New Montenegrin Labour Act introduces important changes to the regulation of employment.

1. The maximum duration of fixed-term contract is extended to 36 months

Although the basis for conclusion of fixed-term contracts remains limited (work the duration of which is pre-determined by a deadline, by a completion of certain work, or occurrence of a specific event), the maximum duration of fixed-term employment agreements is extended from 24 months to 36 months. The time the employee spent working with the employer through a staff leasing agency counts towards the 36 month-limit. If the employee continues to work for the employer after the expiry of the 36-month limitation, the employment is converted into indefinite engagement.

2. Obligation to adopt the Work Posts Systematization Act

Employers who employ more than 10 employees have to adopt an internal general enactment which lists work posts and sets out job descriptions, the number of employees planned for each work post, the requirements for each work post, such as skills, education and work experience.

3. Changes in regulation of working hours

Part-time work cannot be shorter than 10 hours per week, except for the GM/CEO. Full working hours are 40 hours per week as they used to be under the old law. With overtime, weekly limit is set to 50 hours, provided, however that no employee can work more than 48 hours per week, including overtime, on average within the period of four months.

An exception is the work under redistribution of working hours regime. This regime allows longer hours in one period (not treated as overtime), which are compensated with shorter hours in another period. The redistribution period cannot be shorter than one month and longer than six months within one calendar year. During the redistribution period, working hours may not exceed 48 hours within a single week (including overtime) while the average number of weekly working hours must not exceed the normal weekly hours stated in the employment agreement. If the collective agreement so provides and the employee consents to such redistribution regime, the maximum number of weekly hours may be 54 (60 for seasonal jobs), provided the redistribution period does not exceed four months (six months, if the collective agreement specifically provides so).

If the redistribution of working hours is not regulated by a collective agreement, the employer is obliged to adopt a plan of redistribution of working hours and submit it to the labour inspection before the implementation.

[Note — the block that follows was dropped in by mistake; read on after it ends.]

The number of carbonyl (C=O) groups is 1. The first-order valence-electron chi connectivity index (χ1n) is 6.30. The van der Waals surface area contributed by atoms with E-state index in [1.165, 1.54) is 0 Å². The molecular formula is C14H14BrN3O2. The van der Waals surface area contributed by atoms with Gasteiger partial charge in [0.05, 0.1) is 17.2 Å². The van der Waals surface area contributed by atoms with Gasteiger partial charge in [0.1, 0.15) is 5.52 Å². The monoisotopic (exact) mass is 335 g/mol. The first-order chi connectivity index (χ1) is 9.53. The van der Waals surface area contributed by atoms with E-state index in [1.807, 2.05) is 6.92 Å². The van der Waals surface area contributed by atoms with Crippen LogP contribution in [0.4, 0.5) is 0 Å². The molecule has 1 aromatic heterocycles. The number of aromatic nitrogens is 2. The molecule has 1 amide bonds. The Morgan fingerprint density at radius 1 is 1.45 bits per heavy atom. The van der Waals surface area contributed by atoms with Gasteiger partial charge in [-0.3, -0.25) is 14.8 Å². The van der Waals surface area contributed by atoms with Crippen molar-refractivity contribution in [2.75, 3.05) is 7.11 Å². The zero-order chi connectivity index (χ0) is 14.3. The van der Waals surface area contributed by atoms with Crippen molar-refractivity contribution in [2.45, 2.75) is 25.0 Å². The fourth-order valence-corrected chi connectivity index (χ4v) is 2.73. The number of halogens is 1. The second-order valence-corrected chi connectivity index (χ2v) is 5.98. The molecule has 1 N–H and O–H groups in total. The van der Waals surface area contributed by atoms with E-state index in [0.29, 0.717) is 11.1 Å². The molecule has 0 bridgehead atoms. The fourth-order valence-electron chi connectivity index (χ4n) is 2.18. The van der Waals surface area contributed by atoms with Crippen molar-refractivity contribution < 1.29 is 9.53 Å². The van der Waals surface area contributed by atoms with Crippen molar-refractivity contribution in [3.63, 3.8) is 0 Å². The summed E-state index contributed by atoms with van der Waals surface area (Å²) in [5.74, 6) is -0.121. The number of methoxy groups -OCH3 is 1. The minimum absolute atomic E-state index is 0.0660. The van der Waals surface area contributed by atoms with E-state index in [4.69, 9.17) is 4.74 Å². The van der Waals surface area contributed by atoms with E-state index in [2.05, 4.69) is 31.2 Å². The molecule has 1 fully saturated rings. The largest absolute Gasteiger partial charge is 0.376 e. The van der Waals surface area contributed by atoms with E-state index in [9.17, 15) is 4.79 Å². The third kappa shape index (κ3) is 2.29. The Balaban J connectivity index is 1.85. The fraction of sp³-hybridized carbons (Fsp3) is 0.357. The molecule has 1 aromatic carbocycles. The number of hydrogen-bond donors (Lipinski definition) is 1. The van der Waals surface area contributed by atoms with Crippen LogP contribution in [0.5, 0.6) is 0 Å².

4. Night work

Employee who works at night at least three hours a day is entitled to periodical medical check-ups.  No one can work a night shift for more than an average of 8 hours within 24 hours over the reference period of four months. Night work must be notified to the labour inspection.

5. Annual leave

Minimum statutory annual leave is 20 working days for regular jobs and 30 working days for jobs with severe conditions where full-time work hours are reduced from 40 to 36 hours per week. Employees who have a six-day long work week are entitled to a minimum of 24 working days of annual leave. The employer is obliged to adopt an annual leave plan until 30 April of the calendar year for the current year. Employers are not allowed to compensate the employees for unused annual leave, except in the case of employment termination that occurs before the employee has consumed his entire annual leave entitlement for the given year.

If there is a need for work during public holiday, the employer (with some exceptions made in public interest) is obliged to give the affected employees and the trade union, if any, a three-day notice.

6. Shut down

During the employer’s shut down, the employees can receive 60% their average salary earned in the previous six months, but not less than the minimum wage, for a maximum period of four months within a calendar year.

Shut down is permitted in case of: (i) problems in the employer’s business; (ii) order to cease activities by a state authority; (iii), natural disasters; and (iv) other cases stipulated in the collective agreement.

7. Salaries must be paid into bank account

The previous Labour Act did not contain a specific provision which would oblige employers to pay salaries into bank account so many employers were paying cash. The new Labour Act contains an explicit provision to the effect that the employer may only pay salaries to the employee’s bank account.

8. Special protection of pregnant women and parents

Employment may not be terminated during pregnancy or maternity, or parental leave, except for serious breach of work duties.